United Kingdom Dvořák, Suk: Truls Mørk (cello), Philharmonia Orchestra / Jakub Hrůša (conductor), Royal Festival Hall, London, 15.5.2014. (GD)
Dvořák: Cello Concerto No. 2 in B minor, Op. 104
Suk: Asrael Symphony in C minor, Op. 27
This was the last concert in the orchestra’s brief ‘Bohemian Legends’ series, with the young Czech conductor Jakub Hrůša. The Dvořák,concerto with its double exposition opened in a rather bland manner: the woodwind figure here could have been phrased with more conviction. The first orchestral tutti sounded quite impressive but the over-prominent brass should sound more integrated; still clearly defined but not obliterating other orchestra details as was the case here and throughout tutti moments of the whole concerto. The descending recitative like figure in the basses, just after the first orchestral tutti, and developing in the woodwinds into a recurring lyrical theme, sounded rather smudged, lacking any clear delineation. I played recently an old NBC (1945) Toscanini broadcast of the concerto with cellist Edmund Kurtz, Toscanini was not particularly noted as a Dvořák conductor, but how arresting and eloquently phrased the same passage sounded with him! Truls Mørk has played this concerto many times, with at least one fine recording. He played well throughout. His rather objective manner eschewing too much over-subjectivism was welcome. But his playing lacked a certain vibrancy and finesse as heard with other contemporary cellists such as: Gautier Capuçon and Jean-Guihen Queyras. This might have something to do with a certain lack of rapport/dialogue between soloist and conductor. Donald Tovey emphasises the importance of dialogue, especially in the marvellous interweaving of myriad song-like themes developing from the opening thematic material, especially the wonderful horn melody which initiates the second subject. Here I had the impression that the soloist wanted to move on more, but was pulled back by the conductor’s habit of slowing down especially in lyrical passages. Nowhere in the score does the composer as much as suggest any kind slowing down; not even a poco rit! The wonderful contrast at the end of the orchestral development section, with its superbly arresting transition into a distant A flat minor, failed to register that trenchant sense of dramatic contrast. The triumphant coda was delivered in a rather four-square fashion with dull rhythms and a good deal of rough ensemble particularly in the the horns and woodwind.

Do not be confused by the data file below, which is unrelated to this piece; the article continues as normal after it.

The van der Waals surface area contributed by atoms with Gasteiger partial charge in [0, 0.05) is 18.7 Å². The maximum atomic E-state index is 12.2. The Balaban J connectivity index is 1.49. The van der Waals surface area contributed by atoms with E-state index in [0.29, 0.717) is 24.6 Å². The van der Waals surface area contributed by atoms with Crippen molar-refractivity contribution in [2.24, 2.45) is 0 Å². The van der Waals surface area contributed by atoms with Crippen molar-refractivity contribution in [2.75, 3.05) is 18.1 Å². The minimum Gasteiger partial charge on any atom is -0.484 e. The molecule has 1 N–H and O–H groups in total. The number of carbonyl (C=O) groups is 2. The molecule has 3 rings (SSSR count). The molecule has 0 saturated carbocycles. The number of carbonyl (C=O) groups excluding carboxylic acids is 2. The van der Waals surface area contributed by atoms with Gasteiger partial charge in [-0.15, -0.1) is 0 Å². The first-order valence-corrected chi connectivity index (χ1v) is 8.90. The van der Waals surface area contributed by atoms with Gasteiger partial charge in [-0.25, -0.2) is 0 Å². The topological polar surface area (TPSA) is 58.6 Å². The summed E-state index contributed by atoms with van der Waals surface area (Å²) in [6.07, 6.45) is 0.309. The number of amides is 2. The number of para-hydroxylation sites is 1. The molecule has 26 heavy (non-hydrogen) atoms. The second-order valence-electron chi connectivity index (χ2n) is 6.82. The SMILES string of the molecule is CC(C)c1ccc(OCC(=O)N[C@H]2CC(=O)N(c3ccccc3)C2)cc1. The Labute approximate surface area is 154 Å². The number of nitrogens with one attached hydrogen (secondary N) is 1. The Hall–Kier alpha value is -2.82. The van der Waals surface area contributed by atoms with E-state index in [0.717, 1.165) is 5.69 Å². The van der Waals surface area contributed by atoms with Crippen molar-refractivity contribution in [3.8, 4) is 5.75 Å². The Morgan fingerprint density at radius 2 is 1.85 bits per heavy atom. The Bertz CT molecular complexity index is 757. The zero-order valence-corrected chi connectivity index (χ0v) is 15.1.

One commentator has described the second movement Adagio a non troppo as ‘a romance full of fin de siècle charm. I would imagine that the great critic and poet of modernity Walter Benjamin would have found this phrase peculiarly problematic. But I can kind of see what is meant particularly by ‘charm.’ I would also add that this music communicates an element of rustic innocence, especially in the beautiful woodwind writing. Mørk managed the movements central variations, quite well, particularly fine was the final quasi cadenza in dialogue with the orchestra. Soloist and conductor were together, but again, I didn’t have the impression of any kind of engaged dialogue. Apart from some quite frequent problems of rhythmic articulation and ensemble in the orchestra the rondo finale, with its brilliant oscillations around B major and B minor, went well, with Mørk playing what is written, avoiding any kind of rhetorical excess, not unknown in performances of this concerto. Hrůša seemed to translate the Allegro vivo in the coda as a Presto, thereby rushing the two closing abrubt ff chords and obscuring their distinct and powerful effect, so clearly indicated in the score.